Lessons on disposal from the US

Graham Beale, Issue 114/10, p15, 01.10.2014
It was with considerable sadness that I watched Northampton Borough Council consign the Sekhemka Egyptian statue, an extraordinary work of art, to an auction house for sale.

The fact that part of the proceeds of the £15.8m sale will be ringfenced to pay for museum programmes and development is neither here nor there.

Works of art in museum and gallery collections ultimately belong to the public, and those in authority are supposed to be the guardians of this public trust.

The buildings and the programmes exist to protect and elucidate the power and benefits of art, not the other way round. The council’s actions represent a total failure of will and trusteeship.

Over here in the US, the Detroit Institute of Arts (DIA) in Michigan has been the centre of considerable attention since the city that nominally owns the art collection filed for bankruptcy last year. Among the creditors are city pension funds.

From the start there was pressure on the DIA to sell a few works of art – $500m was the suggested target. But the public did not swallow the ‘rich museum against the poor pensioners’ line and, in one poll, protecting our collection actually scored higher than helping pensioners. How could this be?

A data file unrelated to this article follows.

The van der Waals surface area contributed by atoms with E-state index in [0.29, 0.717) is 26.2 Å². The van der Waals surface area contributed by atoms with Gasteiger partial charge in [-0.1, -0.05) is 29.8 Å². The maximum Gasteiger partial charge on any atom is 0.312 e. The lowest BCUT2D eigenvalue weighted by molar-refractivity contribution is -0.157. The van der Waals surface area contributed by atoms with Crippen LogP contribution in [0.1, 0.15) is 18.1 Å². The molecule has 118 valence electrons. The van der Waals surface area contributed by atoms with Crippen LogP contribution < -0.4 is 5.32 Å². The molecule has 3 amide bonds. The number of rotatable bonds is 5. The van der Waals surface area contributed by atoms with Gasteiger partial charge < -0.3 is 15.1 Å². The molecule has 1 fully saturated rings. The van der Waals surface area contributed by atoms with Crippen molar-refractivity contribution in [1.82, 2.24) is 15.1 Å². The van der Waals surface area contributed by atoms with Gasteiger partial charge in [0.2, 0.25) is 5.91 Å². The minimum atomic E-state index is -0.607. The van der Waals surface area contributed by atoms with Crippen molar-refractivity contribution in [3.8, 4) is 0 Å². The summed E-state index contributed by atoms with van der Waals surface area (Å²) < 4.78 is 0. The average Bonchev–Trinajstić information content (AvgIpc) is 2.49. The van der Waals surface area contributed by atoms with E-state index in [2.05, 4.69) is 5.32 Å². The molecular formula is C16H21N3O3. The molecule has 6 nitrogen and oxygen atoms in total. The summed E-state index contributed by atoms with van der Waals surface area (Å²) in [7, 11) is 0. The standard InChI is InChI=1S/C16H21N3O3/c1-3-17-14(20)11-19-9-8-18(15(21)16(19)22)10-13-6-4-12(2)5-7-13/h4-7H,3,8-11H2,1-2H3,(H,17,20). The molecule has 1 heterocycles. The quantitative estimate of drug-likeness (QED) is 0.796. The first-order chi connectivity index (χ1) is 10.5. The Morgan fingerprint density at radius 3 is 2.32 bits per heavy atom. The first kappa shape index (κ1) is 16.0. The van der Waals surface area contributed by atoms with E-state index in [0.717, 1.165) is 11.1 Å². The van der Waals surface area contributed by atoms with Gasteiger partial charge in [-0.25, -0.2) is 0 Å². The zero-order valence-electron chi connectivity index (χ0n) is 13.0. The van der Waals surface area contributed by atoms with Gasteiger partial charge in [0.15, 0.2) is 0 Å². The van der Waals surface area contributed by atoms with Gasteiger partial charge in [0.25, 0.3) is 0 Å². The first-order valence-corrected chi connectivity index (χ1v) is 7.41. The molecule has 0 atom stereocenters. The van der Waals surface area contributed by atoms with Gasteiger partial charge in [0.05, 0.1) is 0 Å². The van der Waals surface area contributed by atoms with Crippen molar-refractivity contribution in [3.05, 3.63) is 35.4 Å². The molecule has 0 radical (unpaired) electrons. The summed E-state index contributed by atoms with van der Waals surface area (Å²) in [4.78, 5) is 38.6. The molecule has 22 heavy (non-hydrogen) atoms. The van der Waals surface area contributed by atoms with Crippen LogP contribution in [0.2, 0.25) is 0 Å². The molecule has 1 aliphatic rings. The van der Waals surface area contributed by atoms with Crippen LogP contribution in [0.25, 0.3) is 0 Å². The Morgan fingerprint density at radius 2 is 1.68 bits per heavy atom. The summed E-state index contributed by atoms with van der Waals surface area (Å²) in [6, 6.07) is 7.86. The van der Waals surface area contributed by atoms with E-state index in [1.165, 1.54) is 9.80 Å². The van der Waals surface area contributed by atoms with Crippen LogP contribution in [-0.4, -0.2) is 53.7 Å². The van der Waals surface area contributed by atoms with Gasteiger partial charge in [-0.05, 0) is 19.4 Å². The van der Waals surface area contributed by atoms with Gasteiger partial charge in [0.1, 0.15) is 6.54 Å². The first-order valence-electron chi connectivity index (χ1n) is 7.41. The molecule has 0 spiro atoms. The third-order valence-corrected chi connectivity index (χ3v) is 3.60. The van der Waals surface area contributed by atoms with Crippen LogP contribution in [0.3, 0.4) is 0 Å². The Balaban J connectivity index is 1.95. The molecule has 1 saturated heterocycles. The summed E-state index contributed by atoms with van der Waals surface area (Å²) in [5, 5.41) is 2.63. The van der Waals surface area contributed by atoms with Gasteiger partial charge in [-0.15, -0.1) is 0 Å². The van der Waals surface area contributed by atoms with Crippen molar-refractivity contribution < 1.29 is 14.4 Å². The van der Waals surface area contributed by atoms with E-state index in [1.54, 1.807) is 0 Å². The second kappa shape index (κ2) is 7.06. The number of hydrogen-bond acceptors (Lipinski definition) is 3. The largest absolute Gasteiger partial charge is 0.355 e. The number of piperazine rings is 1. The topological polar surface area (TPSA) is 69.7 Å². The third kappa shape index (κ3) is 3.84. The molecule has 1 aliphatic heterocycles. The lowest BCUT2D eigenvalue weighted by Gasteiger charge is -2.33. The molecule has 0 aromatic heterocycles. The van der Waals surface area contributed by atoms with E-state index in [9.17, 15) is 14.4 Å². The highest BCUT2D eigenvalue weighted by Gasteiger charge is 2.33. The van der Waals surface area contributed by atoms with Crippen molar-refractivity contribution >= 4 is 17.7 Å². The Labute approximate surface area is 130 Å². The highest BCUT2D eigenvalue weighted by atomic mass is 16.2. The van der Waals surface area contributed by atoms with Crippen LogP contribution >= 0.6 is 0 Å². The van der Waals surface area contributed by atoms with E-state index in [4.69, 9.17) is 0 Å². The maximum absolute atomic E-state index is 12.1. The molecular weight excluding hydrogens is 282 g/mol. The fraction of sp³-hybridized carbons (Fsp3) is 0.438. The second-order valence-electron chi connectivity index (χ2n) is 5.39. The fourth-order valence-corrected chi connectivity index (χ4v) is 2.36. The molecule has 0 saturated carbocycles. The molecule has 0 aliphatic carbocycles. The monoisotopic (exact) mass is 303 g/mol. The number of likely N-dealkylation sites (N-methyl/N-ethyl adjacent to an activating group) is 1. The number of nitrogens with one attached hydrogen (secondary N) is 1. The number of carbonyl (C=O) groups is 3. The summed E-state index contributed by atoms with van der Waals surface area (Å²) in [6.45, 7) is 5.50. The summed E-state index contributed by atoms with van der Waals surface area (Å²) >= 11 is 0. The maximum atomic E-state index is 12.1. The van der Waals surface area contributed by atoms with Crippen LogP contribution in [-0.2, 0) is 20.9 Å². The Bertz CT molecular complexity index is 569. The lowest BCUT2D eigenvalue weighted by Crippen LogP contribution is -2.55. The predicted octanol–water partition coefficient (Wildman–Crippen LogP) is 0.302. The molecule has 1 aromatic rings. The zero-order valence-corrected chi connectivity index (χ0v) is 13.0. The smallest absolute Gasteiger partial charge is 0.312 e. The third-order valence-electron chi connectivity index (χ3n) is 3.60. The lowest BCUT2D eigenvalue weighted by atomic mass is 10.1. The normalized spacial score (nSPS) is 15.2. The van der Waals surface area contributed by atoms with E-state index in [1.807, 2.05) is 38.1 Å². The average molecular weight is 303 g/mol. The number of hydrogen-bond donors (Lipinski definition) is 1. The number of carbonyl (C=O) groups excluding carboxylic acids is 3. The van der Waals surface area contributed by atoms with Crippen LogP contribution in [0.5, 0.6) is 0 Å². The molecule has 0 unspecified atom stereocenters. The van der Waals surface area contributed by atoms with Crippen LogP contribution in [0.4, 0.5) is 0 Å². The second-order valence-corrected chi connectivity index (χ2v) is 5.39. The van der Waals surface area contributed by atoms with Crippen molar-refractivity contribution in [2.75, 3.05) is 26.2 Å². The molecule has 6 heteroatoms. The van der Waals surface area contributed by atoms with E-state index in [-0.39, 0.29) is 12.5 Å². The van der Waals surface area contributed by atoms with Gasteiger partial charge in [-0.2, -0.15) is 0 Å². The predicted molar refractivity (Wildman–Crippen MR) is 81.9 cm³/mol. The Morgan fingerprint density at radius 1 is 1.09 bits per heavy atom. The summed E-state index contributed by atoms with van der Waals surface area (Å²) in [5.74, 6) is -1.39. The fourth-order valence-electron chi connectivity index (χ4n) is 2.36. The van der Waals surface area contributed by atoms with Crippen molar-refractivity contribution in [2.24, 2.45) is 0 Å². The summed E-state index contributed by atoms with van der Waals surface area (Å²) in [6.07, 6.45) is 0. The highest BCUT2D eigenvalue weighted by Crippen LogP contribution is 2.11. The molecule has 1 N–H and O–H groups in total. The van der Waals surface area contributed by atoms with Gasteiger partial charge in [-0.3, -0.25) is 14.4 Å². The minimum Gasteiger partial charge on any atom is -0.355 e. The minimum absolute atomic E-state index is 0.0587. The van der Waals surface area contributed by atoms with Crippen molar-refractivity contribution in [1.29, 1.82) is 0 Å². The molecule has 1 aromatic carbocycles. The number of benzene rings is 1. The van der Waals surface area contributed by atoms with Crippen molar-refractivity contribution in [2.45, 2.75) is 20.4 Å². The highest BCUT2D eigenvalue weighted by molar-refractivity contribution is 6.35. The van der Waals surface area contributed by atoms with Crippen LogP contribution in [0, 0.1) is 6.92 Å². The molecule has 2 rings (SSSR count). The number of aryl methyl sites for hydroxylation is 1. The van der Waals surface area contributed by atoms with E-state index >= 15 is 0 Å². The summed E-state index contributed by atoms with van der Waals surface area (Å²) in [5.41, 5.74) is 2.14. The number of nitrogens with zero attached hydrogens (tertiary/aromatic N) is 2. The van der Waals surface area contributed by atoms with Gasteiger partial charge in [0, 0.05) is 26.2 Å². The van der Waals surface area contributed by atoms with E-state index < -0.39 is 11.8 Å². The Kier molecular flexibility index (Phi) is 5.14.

A few years ago we took the opportunity to rethink the relationship between our visitors and the museum.

We set out to create an institution that was focused on the visitor experience and dedicated, in the words of our mission, to making “places where visitors can find personal meaning in art”.

The museum’s transformation gave our general visitors – not just the art historians, connoisseurs and practitioners – the sense that the museum and the art in it belonged to them and that they belonged in the museum.

In 2012, in the face of a national anti-tax mood, a tri-county property tax to support the DIA’s operations was approved by voters. 

This support has stood the museum in good stead during bankruptcy proceedings and the DIA is now united with the bankruptcy officers in a creative plan to raise funds that will prevent penury among pensioners and protect the collection by transferring its ownership to the private charitable entity that has been operating, and paying for, the museum on behalf of the city for the past 16 years.

The art we cherish and safeguard was paid for, directly or indirectly, by the public. It belongs to them. It is not an asset to be disposed of by politicians to help pay municipal bills.

Graham Beale is the director of the Detroit Institute of Arts

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